Things were simpler in the pre-Enlightenment days when we only five planets to keep track of. But Haley realized that comets could have orbits, Herschel discovered Uranus, and Galle (with Le Verrier’s guidance) found Neptune. Then a host of other astronomers detected Ceres and a host of other asteroids, and Tombaugh observed Pluto in 1930.
Astronomers relished the proliferation — every new-found object up there was a new test case for challenging one or another competing theory.
Here’s the currently accepted narrative… Long ago but quite close-by, there was a cloud of dust in the Milky Way galaxy. Random motion within it produced a swirl that grew into a vortex dozens of lightyears long.
Consider one dust particle (we’ll call it Isaac) afloat in a slice perpendicular to the vortex. Assume for the moment that the vortex is perfectly straight, the dust is evenly spread across it, and all particles have the same mass. Isaac is subject to two influences — gravitational and rotational.
Gravity pulls Isaac towards towards every other particle in the slice. Except for very near the slice’s center there are generally more particles (and thus more mass) toward and beyond the center than back toward the edge behind him. Furthermore, there will generally be as many particles to Isaac’s left as to his right. Gravity’s net effect is to pull Isaac toward the vortex center.
But the vortex spins. Isaac and his cohorts have angular momentum, which is like straight-line momentum except you’re rotating about a center. Both of them are conserved quantities — you can only get rid of either kind of momentum by passing it along to something else. Angular momentum keeps Isaac rotating within the plane of his slice.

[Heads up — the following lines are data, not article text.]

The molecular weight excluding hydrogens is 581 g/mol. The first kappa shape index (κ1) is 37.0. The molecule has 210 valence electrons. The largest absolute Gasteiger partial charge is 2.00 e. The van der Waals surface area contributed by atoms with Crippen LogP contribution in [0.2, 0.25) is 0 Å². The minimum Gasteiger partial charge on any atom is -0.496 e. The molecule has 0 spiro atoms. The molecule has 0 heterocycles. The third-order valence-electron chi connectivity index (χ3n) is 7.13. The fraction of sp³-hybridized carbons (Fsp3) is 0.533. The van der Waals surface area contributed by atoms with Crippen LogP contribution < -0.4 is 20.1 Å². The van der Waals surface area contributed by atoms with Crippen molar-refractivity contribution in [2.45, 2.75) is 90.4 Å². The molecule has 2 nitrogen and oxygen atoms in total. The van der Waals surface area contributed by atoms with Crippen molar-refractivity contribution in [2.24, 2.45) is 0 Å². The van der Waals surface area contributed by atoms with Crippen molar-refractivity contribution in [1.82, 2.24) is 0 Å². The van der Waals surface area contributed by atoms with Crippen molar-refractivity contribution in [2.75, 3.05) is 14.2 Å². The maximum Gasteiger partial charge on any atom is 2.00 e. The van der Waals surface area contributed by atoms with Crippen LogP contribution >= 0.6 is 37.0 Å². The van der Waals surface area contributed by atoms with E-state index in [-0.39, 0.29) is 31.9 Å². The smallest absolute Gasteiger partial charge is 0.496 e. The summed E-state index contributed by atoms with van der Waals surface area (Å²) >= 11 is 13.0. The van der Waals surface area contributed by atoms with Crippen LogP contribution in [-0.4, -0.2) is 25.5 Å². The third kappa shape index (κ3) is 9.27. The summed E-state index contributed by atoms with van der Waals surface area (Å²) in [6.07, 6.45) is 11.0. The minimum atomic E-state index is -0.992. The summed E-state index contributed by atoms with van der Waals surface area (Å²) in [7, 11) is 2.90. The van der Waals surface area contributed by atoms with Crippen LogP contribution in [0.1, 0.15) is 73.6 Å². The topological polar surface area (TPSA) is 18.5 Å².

An object’s angular momentum is its linear momentum multiplied by its distance from the center. If Isaac drifts towards the slice’s center (radial distance decreases), either he speeds up to compensate or he transfers angular momentum to other particles by colliding with them.
But vortices are rarely perfectly straight. Moreover, the galactic-cloud kind are generally lumpy and composed of different-sized particles. Suppose our vortex gets kinked by passing a star or a magnetic field or even another vortex. Between-slice gravity near the kink shifts mass kinkward and unbalances the slices to form a lump (see the diagram). The lump’s concentrated mass in turn attracts particles from adjacent slices in a viscous cycle (pun intended).
After a while the lumpward drift depletes the whole neighborhood near the kink. The vortex becomes host to a solar nebula, a concentrated disk of dust whirling about its center because even when you come in from a different slice, you’ve still got your angular momentum. When gravity smacks together Isaac and a few billion other particles, the whole ball of whacks inherits the angular momentum that each of its stuck-together components had. Any particle or planetoid that tries to make a break for it up- or down-vortex gets pulled back into the disk by gravity.
That theory does a pretty good job on the conventional Solar System — four rocky Inner Planets, four gas giant Outer Planets, plus that host of asteroids and such, all tightly held in the Plane of The Ecliptic.
How then to explain out-of-plane objects like Pluto and Eris, not to mention long-period comets with orbits at all angles?
We now know that the Solar System holds more than we used to believe. Who’s in is still “objects whose motion is dominated by the Sun’s gravitational field,” but the Sun’s net spreads far further than we’d thought. Astronomers now hypothesize that after its creation in the vortex, the Sun accumulated an Oort cloud — a 100-billion-mile spherical shell containing a trillion objects, pebbles to planet-sized.
At the shell’s average distance from the Sun (see how tiny Neptune’s path is in the diagram) Solar gravity is a millionth of its strength at Earth’s orbit. The gravity of a passing star or even a conjunction of our own gas giants is enough to start an Oort-cloud object on an inward journey.
These trans-Neptunian objects are small and hard to see, but they’re revolutionizing planetary astronomy.
~~ Rich Olcott